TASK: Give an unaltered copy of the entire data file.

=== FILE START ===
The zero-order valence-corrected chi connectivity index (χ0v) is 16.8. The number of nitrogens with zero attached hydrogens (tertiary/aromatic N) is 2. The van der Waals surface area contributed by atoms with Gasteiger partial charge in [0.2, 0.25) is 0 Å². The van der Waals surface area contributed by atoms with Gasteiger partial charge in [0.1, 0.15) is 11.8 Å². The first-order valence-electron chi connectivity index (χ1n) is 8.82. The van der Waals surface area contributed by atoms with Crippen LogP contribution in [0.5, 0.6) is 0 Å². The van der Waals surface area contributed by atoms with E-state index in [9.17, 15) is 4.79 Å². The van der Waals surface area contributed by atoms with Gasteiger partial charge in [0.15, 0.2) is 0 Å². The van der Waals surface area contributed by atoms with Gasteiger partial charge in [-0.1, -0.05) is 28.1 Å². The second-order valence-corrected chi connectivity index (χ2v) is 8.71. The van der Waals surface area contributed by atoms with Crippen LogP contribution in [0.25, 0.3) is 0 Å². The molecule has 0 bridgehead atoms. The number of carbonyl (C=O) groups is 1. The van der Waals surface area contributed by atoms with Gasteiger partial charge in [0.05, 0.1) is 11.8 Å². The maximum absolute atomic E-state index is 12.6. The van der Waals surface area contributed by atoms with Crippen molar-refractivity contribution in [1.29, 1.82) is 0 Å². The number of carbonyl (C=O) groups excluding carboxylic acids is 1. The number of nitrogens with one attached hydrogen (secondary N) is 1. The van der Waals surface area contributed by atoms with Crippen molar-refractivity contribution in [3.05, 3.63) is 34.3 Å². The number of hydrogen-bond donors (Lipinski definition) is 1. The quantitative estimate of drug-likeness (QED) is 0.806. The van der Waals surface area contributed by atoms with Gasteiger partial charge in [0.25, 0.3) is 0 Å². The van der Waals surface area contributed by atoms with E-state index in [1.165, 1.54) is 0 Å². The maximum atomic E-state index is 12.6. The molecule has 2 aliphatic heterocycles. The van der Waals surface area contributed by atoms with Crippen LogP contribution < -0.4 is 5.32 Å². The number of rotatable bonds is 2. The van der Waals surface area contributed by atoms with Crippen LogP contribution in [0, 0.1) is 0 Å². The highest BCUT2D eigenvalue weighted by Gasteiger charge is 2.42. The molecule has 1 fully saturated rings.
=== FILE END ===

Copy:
The zero-order valence-corrected chi connectivity index (χ0v) is 16.8. The number of nitrogens with zero attached hydrogens (tertiary/aromatic N) is 2. The van der Waals surface area contributed by atoms with Gasteiger partial charge in [0.2, 0.25) is 0 Å². The van der Waals surface area contributed by atoms with Gasteiger partial charge in [0.1, 0.15) is 11.8 Å². The first-order valence-electron chi connectivity index (χ1n) is 8.82. The van der Waals surface area contributed by atoms with Crippen LogP contribution in [0.5, 0.6) is 0 Å². The van der Waals surface area contributed by atoms with E-state index in [9.17, 15) is 4.79 Å². The van der Waals surface area contributed by atoms with Gasteiger partial charge in [0.15, 0.2) is 0 Å². The van der Waals surface area contributed by atoms with Gasteiger partial charge in [-0.1, -0.05) is 28.1 Å². The second-order valence-corrected chi connectivity index (χ2v) is 8.71. The van der Waals surface area contributed by atoms with Crippen LogP contribution in [0.25, 0.3) is 0 Å². The molecule has 0 bridgehead atoms. The number of carbonyl (C=O) groups is 1. The van der Waals surface area contributed by atoms with Gasteiger partial charge in [0.05, 0.1) is 11.8 Å². The maximum absolute atomic E-state index is 12.6. The van der Waals surface area contributed by atoms with Crippen molar-refractivity contribution in [1.29, 1.82) is 0 Å². The number of carbonyl (C=O) groups excluding carboxylic acids is 1. The number of nitrogens with one attached hydrogen (secondary N) is 1. The van der Waals surface area contributed by atoms with Crippen molar-refractivity contribution in [3.05, 3.63) is 34.3 Å². The number of hydrogen-bond donors (Lipinski definition) is 1. The quantitative estimate of drug-likeness (QED) is 0.806. The van der Waals surface area contributed by atoms with Gasteiger partial charge in [0.25, 0.3) is 0 Å². The van der Waals surface area contributed by atoms with E-state index in [1.165, 1.54) is 0 Å². The maximum atomic E-state index is 12.6. The molecule has 2 aliphatic heterocycles. The van der Waals surface area contributed by atoms with Crippen LogP contribution < -0.4 is 5.32 Å². The number of rotatable bonds is 2. The van der Waals surface area contributed by atoms with Crippen LogP contribution in [0, 0.1) is 0 Å². The highest BCUT2D eigenvalue weighted by Gasteiger charge is 2.42. The molecule has 1 fully saturated rings.